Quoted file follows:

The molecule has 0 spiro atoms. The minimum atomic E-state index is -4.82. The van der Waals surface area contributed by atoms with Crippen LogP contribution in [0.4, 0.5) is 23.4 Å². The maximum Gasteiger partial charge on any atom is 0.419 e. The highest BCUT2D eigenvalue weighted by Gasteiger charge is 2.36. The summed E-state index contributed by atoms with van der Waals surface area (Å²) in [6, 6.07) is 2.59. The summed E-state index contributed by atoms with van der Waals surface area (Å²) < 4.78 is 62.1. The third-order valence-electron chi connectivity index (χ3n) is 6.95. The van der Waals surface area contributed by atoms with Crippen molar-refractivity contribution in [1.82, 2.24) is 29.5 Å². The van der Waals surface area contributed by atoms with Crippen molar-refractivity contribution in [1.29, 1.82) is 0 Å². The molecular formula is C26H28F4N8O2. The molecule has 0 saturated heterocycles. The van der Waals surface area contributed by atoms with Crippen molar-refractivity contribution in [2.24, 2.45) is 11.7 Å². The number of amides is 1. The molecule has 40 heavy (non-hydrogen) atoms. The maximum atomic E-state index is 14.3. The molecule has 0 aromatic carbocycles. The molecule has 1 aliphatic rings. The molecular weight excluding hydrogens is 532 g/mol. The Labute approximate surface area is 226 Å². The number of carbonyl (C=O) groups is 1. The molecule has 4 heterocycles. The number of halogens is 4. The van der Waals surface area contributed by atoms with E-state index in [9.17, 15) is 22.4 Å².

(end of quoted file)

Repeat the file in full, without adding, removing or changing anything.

The molecule has 0 spiro atoms. The minimum atomic E-state index is -4.82. The van der Waals surface area contributed by atoms with Crippen LogP contribution in [0.4, 0.5) is 23.4 Å². The maximum Gasteiger partial charge on any atom is 0.419 e. The highest BCUT2D eigenvalue weighted by Gasteiger charge is 2.36. The summed E-state index contributed by atoms with van der Waals surface area (Å²) in [6, 6.07) is 2.59. The summed E-state index contributed by atoms with van der Waals surface area (Å²) < 4.78 is 62.1. The third-order valence-electron chi connectivity index (χ3n) is 6.95. The van der Waals surface area contributed by atoms with Crippen molar-refractivity contribution in [1.82, 2.24) is 29.5 Å². The van der Waals surface area contributed by atoms with Crippen molar-refractivity contribution in [1.29, 1.82) is 0 Å². The molecular formula is C26H28F4N8O2. The molecule has 0 saturated heterocycles. The van der Waals surface area contributed by atoms with Crippen molar-refractivity contribution in [2.24, 2.45) is 11.7 Å². The number of amides is 1. The molecule has 40 heavy (non-hydrogen) atoms. The maximum atomic E-state index is 14.3. The molecule has 0 aromatic carbocycles. The molecule has 1 aliphatic rings. The molecular weight excluding hydrogens is 532 g/mol. The Labute approximate surface area is 226 Å². The number of carbonyl (C=O) groups is 1. The molecule has 4 heterocycles. The number of halogens is 4. The van der Waals surface area contributed by atoms with E-state index in [9.17, 15) is 22.4 Å².